Everybody hears about the vanishing South American rain forests and the creation of wastelands as wood is cut up and used for charcoal in Africa. But are there any countries with expanding forest coverage? Any places where the woods are not only not being cut, but are actually recovering and increasing in size?
Fortunately, yes, and even more areas are getting involved!
The European Union reported an increase in forests over the past 15 years in 27 of their member countries, and that was in both Eastern and Western Europe. A University of Helsinki study reported that most of these countries have seen at least a 10% expansion in their forests. This study, done in 2006 claims that some counties are now more wooded than they were 200 years ago! This is great news, but are there other places?
Canada and the United States both had areas of expanding forest. With improved crop strains and better techniques, less farmland was needed and many places were reverting back to their wooded state. Unfortunately, with increases in oil prices, more places are now converting these old farm fields back to corn for ethanol! The woodlands are swinging back and forth, making it difficult to tell if they are really expanding or not.
So South America is no, Europe is definitely yes and North America a maybe. What about Africa, Asia and Australia as well as small island nations?
Africa is hard to tell as governments keep changing, some creating National Parks and planting trees while the successor closes out the Park and cuts the trees for charcoal. The soil gets damaged and many of the creatures necessary for the woods are rapidly disappearing. Many groups are trying to stop this and help, but success it difficult to tell. The same applies to Asia.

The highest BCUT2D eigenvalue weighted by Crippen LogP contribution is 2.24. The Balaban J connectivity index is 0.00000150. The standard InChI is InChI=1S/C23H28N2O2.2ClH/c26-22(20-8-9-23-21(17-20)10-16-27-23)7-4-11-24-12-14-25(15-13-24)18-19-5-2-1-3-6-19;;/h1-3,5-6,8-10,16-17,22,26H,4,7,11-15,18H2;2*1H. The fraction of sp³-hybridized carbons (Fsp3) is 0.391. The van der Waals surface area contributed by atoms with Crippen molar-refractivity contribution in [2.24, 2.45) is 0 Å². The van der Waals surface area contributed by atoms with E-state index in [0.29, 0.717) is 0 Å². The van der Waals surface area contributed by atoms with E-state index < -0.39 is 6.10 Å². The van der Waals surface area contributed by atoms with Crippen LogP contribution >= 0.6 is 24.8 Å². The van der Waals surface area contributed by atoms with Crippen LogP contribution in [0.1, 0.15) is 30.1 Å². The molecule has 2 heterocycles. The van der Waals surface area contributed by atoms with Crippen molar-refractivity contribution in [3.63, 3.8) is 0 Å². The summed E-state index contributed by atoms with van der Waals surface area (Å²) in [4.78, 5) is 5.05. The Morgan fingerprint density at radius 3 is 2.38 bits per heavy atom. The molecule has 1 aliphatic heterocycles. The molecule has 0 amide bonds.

Australians report that they have moved from shrinking timberlands to expanding forests, but seem unsure when the trend started! Their forests are being expanded to meet their own and the world’s lumber needs. They have been actively creating forests out of wastelands for decades!
And that leaves the small island nations. What are their forests doing? Unfortunately, no one really knows. There are no Universities that really monitor them and major conservation groups usually ignore them as they have been manipulated so much that there is little of the native ecosystems left. A few studies in the Caribbean show great variability; Haiti is barren and yet the Dominican Republic well forested, and they are on the same island!
Countries with expanding forests, there are quite a few. Hopefully more will start following in their footsteps.